Many workplaces — especially large employers — have an Employee Assistance Program that offers free and confidential assessments, short-term counseling, referrals and follow-up services to workers with personal and/or work-related problems. The issues addressed by an EAP typically include substance abuse, stress, grief, trauma, family problems and mental-health disorders.
To find out if your workplace has an EAP, contact your human resources department or look in your employee handbook.
5. If the issue involves your child, check with his/her school or college.
Many Michigan elementary, middle and high schools are using their share of federal pandemic dollars to fund mental-health services within the school building. The counselors are typically paid by the district, which then bills insurance if the child has it and subsidizes the rest of the cost.
Meanwhile, colleges and universities typically have a counseling center that offers free services to their students.
6. Consider a university-based clinic that trains counselors.
Western Michigan University has several such clinics that are open to the public.
WMU’s Centers for Counseling and Psychological Services operate clinics in Kalamazoo and Grand Rapids that provide low-cost counseling services for children, adolescents and adults.
The clinics are staffed by graduate students studying to be therapists and supervised by faculty members who are professional counselors or psychologists. To schedule an appointment at the Kalamazoo clinic, call (269) 387-5105; the number for the Grand Rapids clinic is (616) 771-4171.
WMU also has a Behavoral Health Clinic on Oakland Drive that is open to the public. The clinic is affiliated with WMU’s specialty program in substance abuse treatment, although it is open to anyone experiencing mental-health difficulties. The clinic is staffed by licensed counselors as well as students in training.
Counseling services are offered at no cost to WMU Blue Cross Blue Shield PPO participants and their dependents. For more information, call 269-387-8230.
Need a psychiatrist? Pine Rest operates the Loeks Residency Center in Grand Rapids to train psychiatry residents, and that clinic is open to the public. “Working closely with faculty, second-year psychiatry residents provide psychiatric assessments, treatment and medication management,” the website says. To schedule an appointment, call (866) 852-4001.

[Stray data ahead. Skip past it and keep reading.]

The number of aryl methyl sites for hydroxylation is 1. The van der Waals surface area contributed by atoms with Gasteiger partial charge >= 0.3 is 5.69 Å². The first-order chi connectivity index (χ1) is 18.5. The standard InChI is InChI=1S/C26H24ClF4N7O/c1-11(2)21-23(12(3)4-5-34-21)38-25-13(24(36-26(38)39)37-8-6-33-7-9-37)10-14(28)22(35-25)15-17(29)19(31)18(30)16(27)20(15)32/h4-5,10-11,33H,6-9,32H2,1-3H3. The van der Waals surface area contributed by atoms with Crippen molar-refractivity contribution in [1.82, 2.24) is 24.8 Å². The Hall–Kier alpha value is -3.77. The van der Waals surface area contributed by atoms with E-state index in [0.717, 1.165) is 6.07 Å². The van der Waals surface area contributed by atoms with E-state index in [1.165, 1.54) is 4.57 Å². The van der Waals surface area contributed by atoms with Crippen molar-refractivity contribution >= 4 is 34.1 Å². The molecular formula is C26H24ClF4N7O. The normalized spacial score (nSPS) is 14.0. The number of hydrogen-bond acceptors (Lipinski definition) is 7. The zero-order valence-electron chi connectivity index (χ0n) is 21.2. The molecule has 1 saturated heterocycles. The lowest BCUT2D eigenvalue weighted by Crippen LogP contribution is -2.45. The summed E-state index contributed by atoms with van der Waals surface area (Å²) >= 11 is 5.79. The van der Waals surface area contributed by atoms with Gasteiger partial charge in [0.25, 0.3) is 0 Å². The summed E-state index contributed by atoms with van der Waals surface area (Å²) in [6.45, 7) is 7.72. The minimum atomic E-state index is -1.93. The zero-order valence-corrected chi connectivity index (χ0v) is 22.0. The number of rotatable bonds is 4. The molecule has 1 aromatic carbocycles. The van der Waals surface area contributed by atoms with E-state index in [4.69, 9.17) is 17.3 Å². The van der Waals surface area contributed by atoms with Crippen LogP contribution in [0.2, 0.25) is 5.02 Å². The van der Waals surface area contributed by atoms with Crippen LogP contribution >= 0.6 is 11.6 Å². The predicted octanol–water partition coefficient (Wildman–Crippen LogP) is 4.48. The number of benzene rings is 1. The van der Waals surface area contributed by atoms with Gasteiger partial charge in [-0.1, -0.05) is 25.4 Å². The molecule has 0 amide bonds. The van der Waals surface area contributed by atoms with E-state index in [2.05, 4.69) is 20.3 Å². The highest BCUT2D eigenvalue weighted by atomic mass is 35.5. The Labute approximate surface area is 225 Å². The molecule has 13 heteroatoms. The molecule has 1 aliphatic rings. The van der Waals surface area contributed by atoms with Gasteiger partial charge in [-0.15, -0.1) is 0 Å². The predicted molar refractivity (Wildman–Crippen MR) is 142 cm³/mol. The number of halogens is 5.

7. Counseling services may be available through your religious congregation.
Church counseling services can take many forms, from a minister who offers a listening ear, to congregants who volunteer as counselors, to an actual counseling center staffed by licensed professionals.
Relying on a church for counseling services depends on the seriousness of the issue and the capabilities of those doing the counseling. Talking to a clergy member or volunteer may suffice in some circumstances, but people experiencing serious issues with mental illness, substance abuse and/or trauma should make sure they are talking to skilled, trained professionals.
8. Victims of sexual assault and/or domestic violence can get free counseling at the YWCA.
YWCA Kalamazoo offers free individual counseling for victims of sexual assault, domestic violence, and human trafficking, and also has a number of free support groups for survivors of both domestic violence and sexual assault.
The support group meetings are held in English and Spanish and childcare is available. Call (269) 385-3587 for more information.